Letter: Wowsers on parade

Sir: I would question Nick Thomas's suggestion (letter, 6 January) that the word "wowser" is really Cornish in origin, and would suggest that some of the migrants he mentions either returned, or passed the word to their relations in letters. I first heard the word from my father when he returned from his first visit to Australia in about 1959. As I remember, he was also quite clear as to the origin of the word: an acronym derived from a banner carried by a procession in an Australian city by the Temperance Society or a similar body, the message on the banner reading "We Only Want Social Evils Remedied".

Arrests mark bypass battle

PROTESTERS blocked the Newbury bypass yesterday, in a demonstration to mark the third anniversary of the start of one of Britain's most hard- fought environmental battles.

Boys questioned on rape attempt

Boys questioned on rape attempt

Stalker jailed for 6-year campaign

A FORMER Royal Navy petty officer who has stalked a woman for six years and is said to have "destroyed" her life was jailed for four months yesterday.

Racing: Newbury is sunk

TODAY'S CARD at Newbury and tomorrow's meeting at Newton Abbot have become the latest victims of the weather. At the Berkshire venue, which staged a card on Saturday, the clerk of the course, Richard Pridham, said: "We had 12mm of rain overnight, there is a huge amount coming down now and there is more forecast so it was hopeless."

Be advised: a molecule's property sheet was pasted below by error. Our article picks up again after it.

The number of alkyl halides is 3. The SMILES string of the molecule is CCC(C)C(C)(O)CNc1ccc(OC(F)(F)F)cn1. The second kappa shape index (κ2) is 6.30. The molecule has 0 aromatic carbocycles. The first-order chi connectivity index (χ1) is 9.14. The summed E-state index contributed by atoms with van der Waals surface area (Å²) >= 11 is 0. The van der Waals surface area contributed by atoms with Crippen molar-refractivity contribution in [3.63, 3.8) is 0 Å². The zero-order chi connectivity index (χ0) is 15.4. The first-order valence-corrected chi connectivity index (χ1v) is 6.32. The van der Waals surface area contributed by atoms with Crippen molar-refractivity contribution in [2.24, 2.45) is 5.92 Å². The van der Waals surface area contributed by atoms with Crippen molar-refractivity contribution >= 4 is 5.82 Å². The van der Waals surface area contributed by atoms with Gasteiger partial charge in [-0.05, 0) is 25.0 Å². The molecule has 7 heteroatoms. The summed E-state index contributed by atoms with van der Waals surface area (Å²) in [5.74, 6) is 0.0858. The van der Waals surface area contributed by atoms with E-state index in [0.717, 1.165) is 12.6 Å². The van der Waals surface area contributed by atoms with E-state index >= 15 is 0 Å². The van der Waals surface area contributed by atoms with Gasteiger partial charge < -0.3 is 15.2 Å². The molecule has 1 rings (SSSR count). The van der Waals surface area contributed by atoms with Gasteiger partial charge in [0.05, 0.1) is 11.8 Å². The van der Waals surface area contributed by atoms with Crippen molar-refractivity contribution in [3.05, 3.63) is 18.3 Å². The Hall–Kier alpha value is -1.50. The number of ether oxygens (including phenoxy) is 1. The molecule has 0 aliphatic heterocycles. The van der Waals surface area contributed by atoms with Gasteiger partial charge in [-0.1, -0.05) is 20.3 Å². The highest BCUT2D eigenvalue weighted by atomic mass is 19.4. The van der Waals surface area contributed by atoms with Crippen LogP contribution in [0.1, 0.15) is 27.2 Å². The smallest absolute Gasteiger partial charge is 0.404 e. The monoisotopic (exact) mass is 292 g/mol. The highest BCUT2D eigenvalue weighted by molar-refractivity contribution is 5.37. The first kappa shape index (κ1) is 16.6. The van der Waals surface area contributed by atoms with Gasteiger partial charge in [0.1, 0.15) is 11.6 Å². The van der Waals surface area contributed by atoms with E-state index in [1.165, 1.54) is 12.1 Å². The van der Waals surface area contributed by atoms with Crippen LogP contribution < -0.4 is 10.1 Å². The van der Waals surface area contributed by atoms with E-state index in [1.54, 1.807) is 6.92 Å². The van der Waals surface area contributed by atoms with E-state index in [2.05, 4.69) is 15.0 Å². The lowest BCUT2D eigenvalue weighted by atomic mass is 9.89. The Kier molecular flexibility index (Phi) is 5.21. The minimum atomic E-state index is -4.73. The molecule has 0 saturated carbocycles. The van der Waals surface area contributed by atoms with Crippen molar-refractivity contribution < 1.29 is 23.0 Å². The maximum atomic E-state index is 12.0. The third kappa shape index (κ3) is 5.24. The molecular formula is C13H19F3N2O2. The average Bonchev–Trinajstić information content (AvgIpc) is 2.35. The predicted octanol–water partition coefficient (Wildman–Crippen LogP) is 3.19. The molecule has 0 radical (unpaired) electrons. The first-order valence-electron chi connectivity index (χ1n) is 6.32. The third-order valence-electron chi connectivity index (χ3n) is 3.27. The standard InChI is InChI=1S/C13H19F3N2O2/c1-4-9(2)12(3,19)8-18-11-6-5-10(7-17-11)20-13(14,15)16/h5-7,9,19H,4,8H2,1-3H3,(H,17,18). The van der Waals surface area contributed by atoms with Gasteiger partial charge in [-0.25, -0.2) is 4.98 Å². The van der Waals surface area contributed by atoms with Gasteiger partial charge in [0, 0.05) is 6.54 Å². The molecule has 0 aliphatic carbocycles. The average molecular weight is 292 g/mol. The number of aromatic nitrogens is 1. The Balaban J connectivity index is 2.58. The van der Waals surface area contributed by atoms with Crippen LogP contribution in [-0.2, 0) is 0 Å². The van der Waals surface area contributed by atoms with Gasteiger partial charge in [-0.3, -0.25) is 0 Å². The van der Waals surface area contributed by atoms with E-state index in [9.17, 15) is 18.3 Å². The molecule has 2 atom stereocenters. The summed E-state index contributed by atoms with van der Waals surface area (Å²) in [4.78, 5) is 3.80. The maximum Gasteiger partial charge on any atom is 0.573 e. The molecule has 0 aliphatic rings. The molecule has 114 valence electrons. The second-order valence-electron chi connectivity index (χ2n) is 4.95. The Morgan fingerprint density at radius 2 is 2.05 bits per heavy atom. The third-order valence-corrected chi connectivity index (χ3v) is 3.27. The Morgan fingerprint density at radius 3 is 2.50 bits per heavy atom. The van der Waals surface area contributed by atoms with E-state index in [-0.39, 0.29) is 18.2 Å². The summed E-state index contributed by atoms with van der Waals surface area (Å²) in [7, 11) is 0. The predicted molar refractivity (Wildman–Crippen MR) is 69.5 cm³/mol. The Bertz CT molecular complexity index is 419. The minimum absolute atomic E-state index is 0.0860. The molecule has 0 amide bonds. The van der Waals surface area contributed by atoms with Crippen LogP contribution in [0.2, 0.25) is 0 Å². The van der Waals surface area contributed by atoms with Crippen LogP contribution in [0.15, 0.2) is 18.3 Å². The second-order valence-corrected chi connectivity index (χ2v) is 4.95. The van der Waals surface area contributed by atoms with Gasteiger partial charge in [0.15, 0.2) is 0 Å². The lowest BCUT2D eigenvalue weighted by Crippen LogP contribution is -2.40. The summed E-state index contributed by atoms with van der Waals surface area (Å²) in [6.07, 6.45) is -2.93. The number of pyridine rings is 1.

Letter: The deliverers and despots who hold our future in their hands

PETER KOENIG says we must join the EMU, while allowing that "Brussels is profoundly undemocratic" and that "it poses a real threat to British sovereignty" ("The year the globalisation dream died", Business, 20 December). The alternative "is marginalisation in an economically chaotic world". He says we have high interest rates because "class" makes us want to spend. And if low interest rates are imposed on us, this malaise will go away. Actually, it just might, thanks to European taxes, extra net contributions and trade deficit. Will that be good for recession?
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Clare Balding
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Damien Hirst
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Mau Mau uprising: Kenyans still waiting for justice join class action over Britain's role in the emergency

Kenyans still waiting for justice over Mau Mau uprising

Thousands join class action over Britain's role in the emergency
Isis in Iraq: The trauma of the last six months has overwhelmed the remaining Christians in the country

The last Christians in Iraq

After 2,000 years, a community will try anything – including pretending to convert to Islam – to avoid losing everything, says Patrick Cockburn